Chapter II: The Celebration of the Liturgy of the Word at Mass
1. The Elements of the Liturgy of the Word and Their Rites
11. "Readings from Sacred Scripture and the chants between the readings form
the main part of the liturgy of the word. The homily, the profession of faith,
and the universal prayer or prayer of the faithful carry it forward and conclude
a) THE BIBLICAL READINGS
12. In the celebration of Mass the biblical readings with their accompanying
chants from the Sacred Scriptures may not be omitted, shortened, or, worse
still, replaced by nonbiblical readings. 
For it is out of the word of God handed down in writing that even now "God
speaks to his people"  and it is from the
continued use of Sacred Scripture that the people of God, docile to the Holy
Spirit under the light of faith, is enabled to bear witness to Christ before the
world by its manner of life.
13. The reading of the Gospel is the high point of the liturgy of the word.
For this the other readings, in their established sequence from the Old to the
New Testament, prepare the assembly.
14. A speaking style on the part of the readers that is audible, clear, and
intelligent is the first means of transmitting the word of God properly to the
congregation. The readings, taken from the approved editions,
 may be sung in a way suited to different
languages. This singing, however, must serve to bring out the sense of the
words, not obscure them. On occasions when the readings are in Latin, the manner
given in the Ordo cantus Missae is to be maintained.
15. There may be concise introductions before the readings, especially the
first. The style proper to such comments must be respected, that is, they must
be simple, faithful to the text, brief, well prepared, and properly varied to
suit the text they introduce. 
16. In a Mass with the people the readings are always to be proclaimed at the
17. Of all the rites connected with the liturgy of the word, the reverence
due to the Gospel reading must receive special attention.
 Where there is an Evangeliary or Book of
Gospels that has been carried in by the deacon or reader during the entry
procession,  it is most fitting that the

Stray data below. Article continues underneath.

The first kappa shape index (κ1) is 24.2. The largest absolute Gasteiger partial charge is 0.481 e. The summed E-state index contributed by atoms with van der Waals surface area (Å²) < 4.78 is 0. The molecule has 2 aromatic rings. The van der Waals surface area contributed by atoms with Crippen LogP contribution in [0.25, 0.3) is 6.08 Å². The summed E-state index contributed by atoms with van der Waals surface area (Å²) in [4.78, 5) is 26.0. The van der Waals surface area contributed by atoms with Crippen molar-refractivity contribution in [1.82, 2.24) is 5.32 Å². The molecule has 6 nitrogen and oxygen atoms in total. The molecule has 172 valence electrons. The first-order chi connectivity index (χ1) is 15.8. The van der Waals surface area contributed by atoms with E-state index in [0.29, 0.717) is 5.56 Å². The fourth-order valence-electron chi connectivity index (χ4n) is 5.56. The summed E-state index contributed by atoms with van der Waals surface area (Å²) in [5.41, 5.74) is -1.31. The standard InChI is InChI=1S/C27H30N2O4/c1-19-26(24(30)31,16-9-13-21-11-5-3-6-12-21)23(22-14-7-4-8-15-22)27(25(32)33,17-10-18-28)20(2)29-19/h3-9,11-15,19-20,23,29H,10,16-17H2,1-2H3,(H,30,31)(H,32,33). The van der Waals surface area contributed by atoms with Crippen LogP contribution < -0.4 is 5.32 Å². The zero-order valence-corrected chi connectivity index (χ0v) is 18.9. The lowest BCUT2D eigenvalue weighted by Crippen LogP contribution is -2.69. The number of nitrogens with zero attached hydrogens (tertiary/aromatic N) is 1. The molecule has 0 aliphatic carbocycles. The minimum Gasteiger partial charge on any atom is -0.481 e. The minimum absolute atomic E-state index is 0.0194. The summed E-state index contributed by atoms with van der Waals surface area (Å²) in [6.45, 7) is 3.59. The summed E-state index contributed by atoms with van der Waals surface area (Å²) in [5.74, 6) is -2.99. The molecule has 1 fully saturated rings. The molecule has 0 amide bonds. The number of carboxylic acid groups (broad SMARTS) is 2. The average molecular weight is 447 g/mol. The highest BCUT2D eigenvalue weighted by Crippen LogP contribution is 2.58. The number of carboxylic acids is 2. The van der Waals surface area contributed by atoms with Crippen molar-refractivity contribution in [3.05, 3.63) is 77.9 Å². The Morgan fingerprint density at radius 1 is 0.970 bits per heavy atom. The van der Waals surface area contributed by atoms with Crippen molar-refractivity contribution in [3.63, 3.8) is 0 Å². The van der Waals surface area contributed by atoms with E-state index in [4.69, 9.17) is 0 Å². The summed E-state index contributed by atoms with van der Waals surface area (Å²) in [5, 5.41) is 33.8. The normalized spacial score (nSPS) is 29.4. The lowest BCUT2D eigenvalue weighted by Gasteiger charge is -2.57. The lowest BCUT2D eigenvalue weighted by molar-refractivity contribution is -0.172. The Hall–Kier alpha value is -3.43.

deacon or a priest, when there is no deacon, take the book from the altar
 and carry it to the ambo. He is preceded by
servers with candles and incense or other symbols of reverence that may be
customary. As the faithful stand and acclaim the Lord, they show honor to the
Book of Gospels. The deacon who is to read the Gospel, bowing in front of the
one presiding, asks and receives the blessing. When no deacon is present, the
priest, bowing before the altar, prays inaudibly, Almighty God, cleanse my
At the ambo the one who proclaims the Gospel greets the people, who are
standing, and announces the reading as he makes the sign of the cross on
forehead, mouth, and breast. If incense is used, he next incenses the book, then
reads the Gospel. When finished, he kisses the book, saying the appointed words
Even if the Gospel itself is not sung, it is appropriate for the greeting The
Lord be with you, and A reading from the holy Gospel according to .... and at
the end The Gospel of the Lord to be sung, in order that the congregation may
also sing its acclamations. This is a way both of bringing out the importance of
the Gospel reading and of stirring up the faith of those who hear it.
18. At the conclusion of the other readings, The word of the Lord may be
sung, even by someone other than the reader; all respond with the acclamation.
In this way the assembled congregation pays reverence to the word of God it has
listened to in faith and gratitude.
b) THE RESPONSORIAL PSALM
19. The responsorial psalm, also called the gradual, has great liturgical and
pastoral significance because it is an "integral part of the liturgy of the
word."  Accordingly, the faithful must
be continually instructed on the way to perceive the word of God speaking in the
psalms and to turn these psalms into the prayer of the Church. This, of course,
"will be achieved more readily if a deeper understanding of the psalms,
according to the meaning with which they are sung in the sacred Liturgy, is more
diligently promoted among the clergy and communicated to all the faithful by
means of appropriate catechesis." 
Brief remarks about the choice of the psalm and response as well as their
correspondence to the readings may be helpful.
20. As a rule the responsorial psalm should be sung. There are two
established ways of singing the psalm after the first reading: responsorially